Tuesday: Paul, like Martin Luther before he understood the Gospel, was intent upon trying to please God by keeping the law. They both came to realize that our attempts to futile, and that the only way to be righteous in God's eyes is by receiving the righteousness that God provides. We are right with God only when we trust in Jesus alone to meet God's demands of us.
Philippians 3:4b-9 If someone thinks he has good reasons to put confidence in human credentials, I have more: I was circumcised on the eighth day, from the people of Israel and the tribe of Benjamin, a Hebrew of Hebrews. I lived according to the law as a Pharisee. In my zeal for God I persecuted the church. According to the righteousness stipulated in the law I was blameless. But these assets I have come to regard as liabilities because of Christ. More than that, I now regard all things as liabilities compared to the far greater value of knowing Christ Jesus my Lord, for whom I have suffered the loss of all things - indeed, I regard them as dung! - that I may gain Christ, and be found in him, not because I have my own righteousness derived from the law, but because I have the righteousness that comes by way of Christʼs faithfulness - a righteousness from God that is in fact based on Christʼs faithfulness.

Wednesday: The Bible calls Satan “the accuser”, but our own consciences also accuse us that we have never kept God's laws – and that we continue to still are inclined and attracted by sin even though we know of God's grace and love for us.
Romans 3:19-20 Now we know that whatever the law says, it says to those who are under the law, so that every mouth may be silenced and the whole world may be held accountable to God. For no one is declared righteous before him by the works of the law, for through the law comes the knowledge of sin.
Romans 7:21-24 So, I find the law that when I want to do good, evil is present with me. For I delight in the law of God in my inner being. But I see a different law in my members waging war against the law of my mind and making me captive to the law of sin that is in my members. Wretched man that I am! Who will rescue me from this body of death?

Thursday: Even though my conscience accuses me and I am inclined toward evil, God nevertheless sees me as perfectly obedient – because God sent Jesus to live a perfect life in my place. He now credits the perfect holiness and righteousness of Christ to me. It is as if I have been perfectly obedient and had never sinned!
Romans 4:3, 22-25 For what does the scripture say? “Abraham believed God, and it was credited to him as righteousness.” So indeed it was credited to Abraham as righteousness. But the statement it was credited to him was not written only for Abrahamʼs sake, but also for our sake, to whom it will be credited, those who believe in the one who raised Jesus our Lord from the dead. He was given over because of our transgressions and was raised for the sake of our justification.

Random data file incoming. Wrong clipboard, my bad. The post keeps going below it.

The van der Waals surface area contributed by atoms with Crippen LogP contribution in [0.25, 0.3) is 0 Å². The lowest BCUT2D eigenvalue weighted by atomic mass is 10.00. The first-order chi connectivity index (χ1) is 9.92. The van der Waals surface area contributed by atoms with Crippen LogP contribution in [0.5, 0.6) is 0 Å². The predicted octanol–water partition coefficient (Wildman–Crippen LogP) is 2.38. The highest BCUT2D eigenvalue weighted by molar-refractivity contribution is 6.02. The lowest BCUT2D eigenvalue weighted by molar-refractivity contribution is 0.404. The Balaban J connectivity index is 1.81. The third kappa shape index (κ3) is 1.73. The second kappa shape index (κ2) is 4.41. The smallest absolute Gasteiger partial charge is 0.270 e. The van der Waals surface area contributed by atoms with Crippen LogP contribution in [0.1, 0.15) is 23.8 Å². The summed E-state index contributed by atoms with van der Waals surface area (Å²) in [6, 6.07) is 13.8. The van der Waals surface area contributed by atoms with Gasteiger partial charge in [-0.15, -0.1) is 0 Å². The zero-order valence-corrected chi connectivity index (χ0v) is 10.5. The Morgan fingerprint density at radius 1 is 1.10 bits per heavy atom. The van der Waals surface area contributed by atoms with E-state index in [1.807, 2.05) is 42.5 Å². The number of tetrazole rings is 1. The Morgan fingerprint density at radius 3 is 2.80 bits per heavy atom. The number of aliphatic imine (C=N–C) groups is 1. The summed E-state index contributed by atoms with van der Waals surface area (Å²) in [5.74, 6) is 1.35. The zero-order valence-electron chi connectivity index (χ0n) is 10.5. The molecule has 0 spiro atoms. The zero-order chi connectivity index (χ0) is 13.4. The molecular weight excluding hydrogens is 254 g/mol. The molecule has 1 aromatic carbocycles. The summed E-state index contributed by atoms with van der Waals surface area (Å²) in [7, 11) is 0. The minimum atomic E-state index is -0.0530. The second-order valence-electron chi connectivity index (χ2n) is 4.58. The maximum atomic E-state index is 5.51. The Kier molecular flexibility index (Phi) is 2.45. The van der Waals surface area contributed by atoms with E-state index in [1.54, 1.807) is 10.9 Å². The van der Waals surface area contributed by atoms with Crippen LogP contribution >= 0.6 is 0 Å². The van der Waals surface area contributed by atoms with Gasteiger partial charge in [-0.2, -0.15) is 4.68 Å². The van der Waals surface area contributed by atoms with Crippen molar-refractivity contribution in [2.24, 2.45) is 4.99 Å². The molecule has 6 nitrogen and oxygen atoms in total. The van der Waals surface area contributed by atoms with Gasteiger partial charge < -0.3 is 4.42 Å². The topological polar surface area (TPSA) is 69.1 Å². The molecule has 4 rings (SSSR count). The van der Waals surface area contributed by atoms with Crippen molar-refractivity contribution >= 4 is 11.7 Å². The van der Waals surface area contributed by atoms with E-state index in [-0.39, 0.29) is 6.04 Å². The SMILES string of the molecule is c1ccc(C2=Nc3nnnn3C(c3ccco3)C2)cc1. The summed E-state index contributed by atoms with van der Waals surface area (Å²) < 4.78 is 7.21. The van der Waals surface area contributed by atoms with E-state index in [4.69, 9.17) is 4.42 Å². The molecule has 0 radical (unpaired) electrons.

Friday: Why would God do such a thing for me when I have spent my entire life sinning against him and in rebellion? It is God's gift. God does this for me and all those he has called to himself out of sheer grace. Grace is who God is – God imputes Christ's righteousness and blessings on us without any merit of my own. This changes everything – our relationship to God and every aspect of our lives.
John 3:16-19 For this is the way God loved the world: He gave his one and only Son, so that everyone who believes in him will not perish but have eternal life. For God did not send his Son into the world to condemn the world, but that the world should be saved through him. The one who believes in him is not condemned. The one who does not believe has been condemned already, because he has not believed in the name of the one and only Son of God. Now this is the basis for judging: that the light has come into the world and people loved the darkness rather than the light, because their deeds were evil.
John 20:30-31 Now Jesus performed many other miraculous signs in the presence of the disciples, which are not recorded in this book. But these are recorded so that you may believe that Jesus is the Christ, the Son of God, and that by believing you may have life in his name.

Saturday: It is through faith alone that we are righteous before God. Alone is the key word – we need to understand that we had nothing to do with this wonderful turn of events. It is not that our faith is so valuable (even faith is a gift from God) – it is the one in whom we place our faith – Jesus Christ. “God will only credit his righteousness to the one who values Jesus so much that he won't try to add anything to what Jesus has done.”
I Corinthians 1:30-31 He is the reason you have a relationship with Christ Jesus, who became for us wisdom from God, and righteousness and sanctification and redemption, so that, as it is written, “Let the one who boasts, boast in the Lord.”
Galatians 2:16 yet we know that no one is justified by the works of the law but by the faithfulness of Jesus Christ. And we have come to believe in Christ Jesus, so that we may be justified by the faithfulness of Christ and not by the works of the law, because by the works of the law no one will be justified.

Reading between the lines...

Monday: Reading Between the Lines 212 - Consider the Lilies